By Arshia Sobhan
This experiment is an exploration of designing an interface to interact with Persian calligraphy. On a deeper level, I tried to find some possible answers to this question: what is a meaningful interaction with calligraphy? Being inspired by works of several artists, along with my personal experience of practicing Persian calligraphy for more than 10 years, I wanted to add more possibilities to interact with this art form. The output of this experiment was a prototype with simple modes of interaction to test the viability of the idea.
Traditionally, Persian calligraphy has been mostly used statically. Once created by the artist, the artwork is not meant to be changed. Either on paper, on tiles of buildings or carved on stone, the result remains static. Even when the traditional standards of calligraphy are manipulated by modern artists, the artifact is usually solid in form and shape after being created.
I have been inspired by works of artists that had a new approach to calligraphy, usually distorting shapes while preserving the core visual aspects of the calligraphy.
I was also inspired by the works of Janet Echelman who creates building-sized dynamic sculptures that respond to environmental forces including wind, water, and sunlight. Using large pieces of mesh combined with projection creates wonderful 3D objects in the space.
The project “Machine Hallucinations” by Rafik Andol was another source of inspiration for me that led to the idea of morphing calligraphy. It led to the idea of displaying an intersection of an invisible 3D object in the space in which two pieces of calligraphy morph into each other.
Medium and Installation
Very soon I had the idea of back projection on a hanging piece of fabric. I found it suitable in the context of calligraphy for three main reasons:
- Freedom of Movement: I found this aspect relevant because of my own experience with the calligraphy. The reed used in Persian calligraphy moves freely on the paper, often very hard to control and very sensitive.
- Direct Touch: Back projection makes it possible for the users to directly touch what they see on the fabric, without any shadows.
- Optical Distortions: Movements of the fabric create optical distortions that make the calligraphy more dynamic without losing its identity.
Initially, I had some tests on a 1m x 1m piece of light grey fabric, but for the final prototype, I selected a larger piece of white fabric for a more immersive experience. However, the final setup was also limited by other factors such as specifications of the projector (such as luminance, short-throw ability and resolution). I tried to keep in mind the human scale factor when designing the final setup.
My initial idea for the visuals being projected on the fabric was a morphing between two pieces of calligraphy. I used two works that I created earlier based on two masterpieces of Mirza Gholamreza Esfahani (1830-1886). These two along with another were used in one of my other projects for digital fabrication course when I was exploring the concept of dynamic layering in Persian calligraphy.
Using several morphing tools including Adobe Illustrator, I couldn’t achieve a desirable result. The reason was the fact that these programmes were not able to maintain the characteristics of the calligraphy in the middle stages.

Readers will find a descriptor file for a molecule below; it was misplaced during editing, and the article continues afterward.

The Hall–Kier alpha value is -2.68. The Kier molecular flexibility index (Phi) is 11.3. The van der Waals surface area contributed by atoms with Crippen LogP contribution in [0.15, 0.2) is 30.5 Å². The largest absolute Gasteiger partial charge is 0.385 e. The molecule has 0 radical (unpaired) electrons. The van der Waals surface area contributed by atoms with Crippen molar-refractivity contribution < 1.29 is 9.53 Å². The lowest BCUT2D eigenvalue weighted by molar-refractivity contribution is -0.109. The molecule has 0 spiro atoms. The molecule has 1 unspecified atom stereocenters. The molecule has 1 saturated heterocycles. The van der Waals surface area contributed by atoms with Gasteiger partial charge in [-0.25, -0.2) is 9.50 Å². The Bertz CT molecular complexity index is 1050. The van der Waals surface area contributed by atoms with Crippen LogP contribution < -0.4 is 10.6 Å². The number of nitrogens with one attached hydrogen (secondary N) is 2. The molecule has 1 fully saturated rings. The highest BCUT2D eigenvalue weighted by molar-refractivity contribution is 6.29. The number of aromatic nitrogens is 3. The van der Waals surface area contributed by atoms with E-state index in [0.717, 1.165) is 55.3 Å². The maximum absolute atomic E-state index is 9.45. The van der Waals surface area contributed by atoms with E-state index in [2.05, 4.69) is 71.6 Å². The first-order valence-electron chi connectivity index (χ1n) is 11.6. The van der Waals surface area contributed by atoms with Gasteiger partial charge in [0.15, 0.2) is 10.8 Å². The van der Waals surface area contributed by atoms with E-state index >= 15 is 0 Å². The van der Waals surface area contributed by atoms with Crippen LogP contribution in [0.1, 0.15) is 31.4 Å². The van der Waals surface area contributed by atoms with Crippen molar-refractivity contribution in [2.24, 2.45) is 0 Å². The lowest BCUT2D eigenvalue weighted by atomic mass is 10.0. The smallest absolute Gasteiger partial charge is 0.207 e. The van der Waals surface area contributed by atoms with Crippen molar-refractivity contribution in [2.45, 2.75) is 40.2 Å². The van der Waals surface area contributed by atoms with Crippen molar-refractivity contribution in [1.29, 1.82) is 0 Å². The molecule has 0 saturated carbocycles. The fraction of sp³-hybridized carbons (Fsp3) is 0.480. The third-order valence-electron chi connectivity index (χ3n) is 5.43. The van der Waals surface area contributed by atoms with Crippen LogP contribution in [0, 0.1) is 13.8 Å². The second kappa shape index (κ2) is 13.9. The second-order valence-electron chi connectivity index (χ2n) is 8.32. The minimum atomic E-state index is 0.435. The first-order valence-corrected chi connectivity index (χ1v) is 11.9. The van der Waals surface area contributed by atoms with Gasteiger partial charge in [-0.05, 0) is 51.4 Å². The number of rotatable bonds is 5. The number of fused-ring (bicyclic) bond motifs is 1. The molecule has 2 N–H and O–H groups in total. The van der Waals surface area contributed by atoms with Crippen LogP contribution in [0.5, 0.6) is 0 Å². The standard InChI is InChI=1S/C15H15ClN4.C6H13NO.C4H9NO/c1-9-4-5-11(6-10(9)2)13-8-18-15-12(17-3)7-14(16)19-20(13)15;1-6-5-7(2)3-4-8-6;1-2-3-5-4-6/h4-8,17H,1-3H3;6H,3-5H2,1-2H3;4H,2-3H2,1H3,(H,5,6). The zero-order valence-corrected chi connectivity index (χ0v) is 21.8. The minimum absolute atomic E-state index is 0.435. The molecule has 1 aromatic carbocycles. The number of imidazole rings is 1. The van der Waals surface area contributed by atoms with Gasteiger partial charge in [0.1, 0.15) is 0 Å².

Consequently, I changed the visual idea to match both the gradual change idea and the properties of the medium.
After creating the SVG animation, all the frames were exported into a PNG sequence consisting of 241 final images. These images were used as an array in processing later.
In the next step, after using two sensors instead of one, three more layers were added to this array. The purpose of those layers was to give users feedback on interacting with different parts of the interface. However, with two sensors only, this feedback was limited to differentiate the left and right interactions.
In the first version, I started working with one ultrasonic sensor (MaxBotix MB1000, LV-MaxSonar-EZ0) to measure the distance of the centre of the fabric and map it on the index of the image array.
The issue with this sensor was the resolution of one inch. It resulted in jumps of around 12 steps in the image array and the result was not satisfactory. I tried to divide the data from the distance sensor to increase the resolution (because I didn’t need the whole range of the sensor), but still, I couldn’t reduce the jumps to less than 8 steps. The result of the interaction was not smooth enough.
For the second version, I used two VL53L0X laser distance sensors with a resolution of 1mm. Although claimed 2m in its datasheet, the range of the data I could achieve was only 1.2m. However, this range was enough according to my setup.
Initially, I had an issue reading data from two VL53L0X laser distance sensors. In the library provided for the sensor, there was an example of reading data from two sensors, but the connections to Arduino was not provided. This issue was resolved shortly and I was able to read and send data from both sensors to Processing, using AP_Sync Library.
I also needed to calibrate the data with each setup. For this purpose, I designed the code to be easily calibrated. My variables are as follows:
DL: data from the left sensor
DR: data from the right sensor
D: the average of DL and DR
D0: the distance of the hanging fabric in rest to the sensors (using D as the reference)
deltaD: the range of fabric movement (pulling and pushing) from D0 in both directions
With each setup, the only variable needed to be redefined are D0 and deltaD. These data in Processing control different visual elements, like the index of the image array. The x position of the gradient mask is also controlled by the difference of data from DL and DR, with an additional speed factor, that can change the sensitivity of the movement.